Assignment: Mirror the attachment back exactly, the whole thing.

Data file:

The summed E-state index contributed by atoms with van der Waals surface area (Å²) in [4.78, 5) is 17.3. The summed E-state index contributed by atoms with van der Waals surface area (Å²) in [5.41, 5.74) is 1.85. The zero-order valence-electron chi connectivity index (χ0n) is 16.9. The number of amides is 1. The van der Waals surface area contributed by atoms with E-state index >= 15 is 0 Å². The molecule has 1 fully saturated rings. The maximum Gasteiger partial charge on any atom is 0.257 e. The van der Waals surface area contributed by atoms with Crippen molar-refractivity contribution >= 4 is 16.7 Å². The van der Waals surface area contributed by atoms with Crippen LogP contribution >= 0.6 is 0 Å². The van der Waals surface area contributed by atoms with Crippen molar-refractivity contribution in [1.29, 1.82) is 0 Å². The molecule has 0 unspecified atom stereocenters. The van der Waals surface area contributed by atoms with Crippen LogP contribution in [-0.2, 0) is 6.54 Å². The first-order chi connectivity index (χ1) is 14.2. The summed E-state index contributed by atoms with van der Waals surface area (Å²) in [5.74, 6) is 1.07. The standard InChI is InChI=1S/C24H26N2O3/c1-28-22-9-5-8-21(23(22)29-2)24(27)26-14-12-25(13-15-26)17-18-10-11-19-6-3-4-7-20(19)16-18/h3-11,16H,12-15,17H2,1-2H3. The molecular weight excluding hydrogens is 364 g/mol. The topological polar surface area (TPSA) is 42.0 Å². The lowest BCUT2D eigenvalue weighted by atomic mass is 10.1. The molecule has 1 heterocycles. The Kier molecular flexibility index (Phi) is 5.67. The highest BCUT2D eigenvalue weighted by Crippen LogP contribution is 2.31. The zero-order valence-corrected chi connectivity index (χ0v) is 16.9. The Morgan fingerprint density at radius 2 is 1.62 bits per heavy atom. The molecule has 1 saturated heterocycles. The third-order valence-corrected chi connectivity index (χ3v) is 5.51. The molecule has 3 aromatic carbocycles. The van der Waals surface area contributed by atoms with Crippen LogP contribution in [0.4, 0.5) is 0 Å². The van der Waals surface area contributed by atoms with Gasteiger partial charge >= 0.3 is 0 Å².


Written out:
The summed E-state index contributed by atoms with van der Waals surface area (Å²) in [4.78, 5) is 17.3. The summed E-state index contributed by atoms with van der Waals surface area (Å²) in [5.41, 5.74) is 1.85. The zero-order valence-electron chi connectivity index (χ0n) is 16.9. The number of amides is 1. The van der Waals surface area contributed by atoms with E-state index >= 15 is 0 Å². The molecule has 1 fully saturated rings. The maximum Gasteiger partial charge on any atom is 0.257 e. The van der Waals surface area contributed by atoms with Crippen molar-refractivity contribution >= 4 is 16.7 Å². The van der Waals surface area contributed by atoms with Crippen LogP contribution >= 0.6 is 0 Å². The van der Waals surface area contributed by atoms with Crippen molar-refractivity contribution in [1.29, 1.82) is 0 Å². The molecule has 0 unspecified atom stereocenters. The van der Waals surface area contributed by atoms with Crippen LogP contribution in [-0.2, 0) is 6.54 Å². The first-order chi connectivity index (χ1) is 14.2. The summed E-state index contributed by atoms with van der Waals surface area (Å²) in [5.74, 6) is 1.07. The standard InChI is InChI=1S/C24H26N2O3/c1-28-22-9-5-8-21(23(22)29-2)24(27)26-14-12-25(13-15-26)17-18-10-11-19-6-3-4-7-20(19)16-18/h3-11,16H,12-15,17H2,1-2H3. The molecular weight excluding hydrogens is 364 g/mol. The topological polar surface area (TPSA) is 42.0 Å². The lowest BCUT2D eigenvalue weighted by atomic mass is 10.1. The molecule has 1 heterocycles. The Kier molecular flexibility index (Phi) is 5.67. The highest BCUT2D eigenvalue weighted by Crippen LogP contribution is 2.31. The zero-order valence-corrected chi connectivity index (χ0v) is 16.9. The Morgan fingerprint density at radius 2 is 1.62 bits per heavy atom. The molecule has 1 saturated heterocycles. The third-order valence-corrected chi connectivity index (χ3v) is 5.51. The molecule has 3 aromatic carbocycles. The van der Waals surface area contributed by atoms with Crippen LogP contribution in [0.4, 0.5) is 0 Å². The van der Waals surface area contributed by atoms with Gasteiger partial charge >= 0.3 is 0 Å².